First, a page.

Jack Benoff’s third condo project in the Strip District will be his first that doesn’t include adaptive reuse of an older Pittsburgh building.
Ten of the 50 units in the Forte Condominiums are sold, even before the planned groundbreaking set for April. These customized, one- to three-bedroom units will be part of a six-story structure to be built on a Penn Avenue parking lot located between 26th and 27th streets. They’ll be offered for sale at prices ranging from the $300,000s to $700,000s.
Buyers, ranging from people in their 20s to those in their 70s, should be able to move in sometime during the second quarter of 2021, says Benoff, president of suburban Philadelphia-based Solara Ventures.
“This is a first for me, in that I’m not doing any adaptive reuse whatever,” says Benoff, whose first Strip condo project was the Otto Milk Lofts. He also developed Smallman Place in the Strip and 941 Penn Ave. in the Cultural District.
He’s pleased that some of these new condos will be affordable for first-time homebuyers. “Price less and over-deliver, that’s what I like to do,” he says. “I like to allow people to customize, whereas with other projects, you have to take their finishes. People are spending what may be a lot of money to them, and they don’t want me to pick two kitchens or say, ‘These are your hardwood choices, either gray or black.’ Let them customize so that no two units look alike.”
The design by Indovina Associates Architects will be flexible, and one side of the building will be four stories. At least one buyer has decided to combine two condos to make a four-bedroom home. Ten of the units will feature two stories with private rooftop decks and terraces on the lower level, Benoff says. The building will also have integral parking.
“The most important thing I’ve learned in Pittsburgh is we need our parking spots,” he says. “Everybody needs a car.”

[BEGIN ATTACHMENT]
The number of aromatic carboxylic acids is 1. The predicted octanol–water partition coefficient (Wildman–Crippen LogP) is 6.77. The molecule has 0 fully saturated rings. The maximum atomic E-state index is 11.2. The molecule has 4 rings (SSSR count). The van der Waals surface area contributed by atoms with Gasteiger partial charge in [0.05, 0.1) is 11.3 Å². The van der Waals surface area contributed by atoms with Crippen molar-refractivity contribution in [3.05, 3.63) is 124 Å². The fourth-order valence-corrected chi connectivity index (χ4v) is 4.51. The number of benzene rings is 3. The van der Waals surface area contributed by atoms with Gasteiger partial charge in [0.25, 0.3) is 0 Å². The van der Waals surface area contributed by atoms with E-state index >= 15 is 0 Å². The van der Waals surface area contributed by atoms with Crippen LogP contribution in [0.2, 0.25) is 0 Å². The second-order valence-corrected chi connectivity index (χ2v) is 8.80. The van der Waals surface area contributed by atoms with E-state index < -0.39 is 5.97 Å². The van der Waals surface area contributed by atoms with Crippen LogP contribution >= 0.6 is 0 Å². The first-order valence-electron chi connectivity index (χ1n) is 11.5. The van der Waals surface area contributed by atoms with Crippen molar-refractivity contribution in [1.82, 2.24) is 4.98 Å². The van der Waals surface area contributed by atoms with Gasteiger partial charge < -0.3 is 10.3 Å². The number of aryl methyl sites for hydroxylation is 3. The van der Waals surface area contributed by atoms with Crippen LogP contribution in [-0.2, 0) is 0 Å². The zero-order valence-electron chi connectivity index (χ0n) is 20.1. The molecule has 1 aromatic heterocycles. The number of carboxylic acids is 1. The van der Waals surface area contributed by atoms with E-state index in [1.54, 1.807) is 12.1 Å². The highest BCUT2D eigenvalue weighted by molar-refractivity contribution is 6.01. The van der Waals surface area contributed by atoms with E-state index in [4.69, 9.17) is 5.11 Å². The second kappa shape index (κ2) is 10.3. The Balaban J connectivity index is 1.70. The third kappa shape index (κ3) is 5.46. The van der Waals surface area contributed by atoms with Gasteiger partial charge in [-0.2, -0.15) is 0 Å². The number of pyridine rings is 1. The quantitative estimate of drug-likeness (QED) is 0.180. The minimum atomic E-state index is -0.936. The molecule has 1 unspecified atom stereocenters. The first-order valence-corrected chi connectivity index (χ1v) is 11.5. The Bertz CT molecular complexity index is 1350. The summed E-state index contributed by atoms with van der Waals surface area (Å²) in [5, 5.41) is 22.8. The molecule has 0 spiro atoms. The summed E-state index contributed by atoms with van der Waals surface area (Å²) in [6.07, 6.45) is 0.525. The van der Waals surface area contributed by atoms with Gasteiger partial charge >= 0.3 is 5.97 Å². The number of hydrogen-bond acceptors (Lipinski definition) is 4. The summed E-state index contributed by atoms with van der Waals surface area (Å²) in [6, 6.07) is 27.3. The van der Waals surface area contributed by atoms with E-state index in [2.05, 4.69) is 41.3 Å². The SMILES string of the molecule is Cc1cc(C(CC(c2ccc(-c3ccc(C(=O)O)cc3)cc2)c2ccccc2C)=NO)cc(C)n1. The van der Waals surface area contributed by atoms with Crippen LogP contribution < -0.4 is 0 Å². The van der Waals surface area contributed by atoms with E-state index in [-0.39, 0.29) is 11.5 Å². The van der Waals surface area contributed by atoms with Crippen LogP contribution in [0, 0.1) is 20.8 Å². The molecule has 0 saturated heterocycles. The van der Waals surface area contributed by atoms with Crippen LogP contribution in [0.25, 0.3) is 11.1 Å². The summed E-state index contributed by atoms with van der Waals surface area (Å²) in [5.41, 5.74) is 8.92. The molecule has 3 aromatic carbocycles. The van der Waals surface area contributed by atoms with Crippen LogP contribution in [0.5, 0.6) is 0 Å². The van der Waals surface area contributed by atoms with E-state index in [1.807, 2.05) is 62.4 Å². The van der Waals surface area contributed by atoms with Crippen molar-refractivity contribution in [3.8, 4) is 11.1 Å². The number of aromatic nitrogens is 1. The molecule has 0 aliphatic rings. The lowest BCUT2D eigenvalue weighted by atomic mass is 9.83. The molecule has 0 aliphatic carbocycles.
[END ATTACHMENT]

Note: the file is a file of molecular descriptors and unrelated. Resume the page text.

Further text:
While not everyone would agree with that, he says many people are choosing to live in the Strip District (or neighboring Lawrenceville or Downtown) because they can walk or bike to shops, restaurants and entertainment venues. The Strip has changed immensely with its multitude of housing and office developments since Benoff bought the Otto Milk property in 2006.
Back then, he says, “Pretty much everybody told me I was crazy. A president of a bank told me no one would ever want to permanently live in the Strip District, and banks wouldn’t lend to me. … When I did Otto Milk and you wanted to get lunch, you really had to go into the heart of the Strip because there was nothing above 25th or 24th street. And when you did, it was you and truck drivers and factory workers. Now, I come out to lunch and everybody’s got name tags. It’s a pretty diverse community.”
Benoff purchased the latest parcel, a 28,000-square-foot lot, from tech entrepreneur Francois Bitz, whose earlier proposal to build an 18-story condo project there was rejected by the Pittsburgh Zoning Board of Adjustment because of the new RIV zoning height restrictions. Its location is an area that Benoff once considered “a tweener” — not quite the Strip and not yet Lawrenceville — but “that’s not true anymore,” he says, because development has expanded the neighborhood. “In my mind, at some point, the Strip and Lawrenceville meet.”
Benoff likes the Strip, and loves that he proved people wrong about its potential to become a vibrant community and destination for tech companies and residents. To a large extent, he credits Chuck Hammel of Pitt Ohio and Robert Beynon of Beynon & Co., partners in a 1998 project to develop the former Armstrong Cork building in the old warehouse district into the Cork Factory Lofts.
“They proved people would pay high rent,” Benoff says. “The city’s very busy now, so prices for development have gone substantially higher than they were two or three years ago. That’s good, right? Because everybody’s busy. As I drive around the overall area, there’s a ton of construction. … That’s good for the local economy.”
Benoff typically develops only one project at a time. His plan to develop luxury condos at 2700 Murray Ave. in Squirrel Hill is on hold.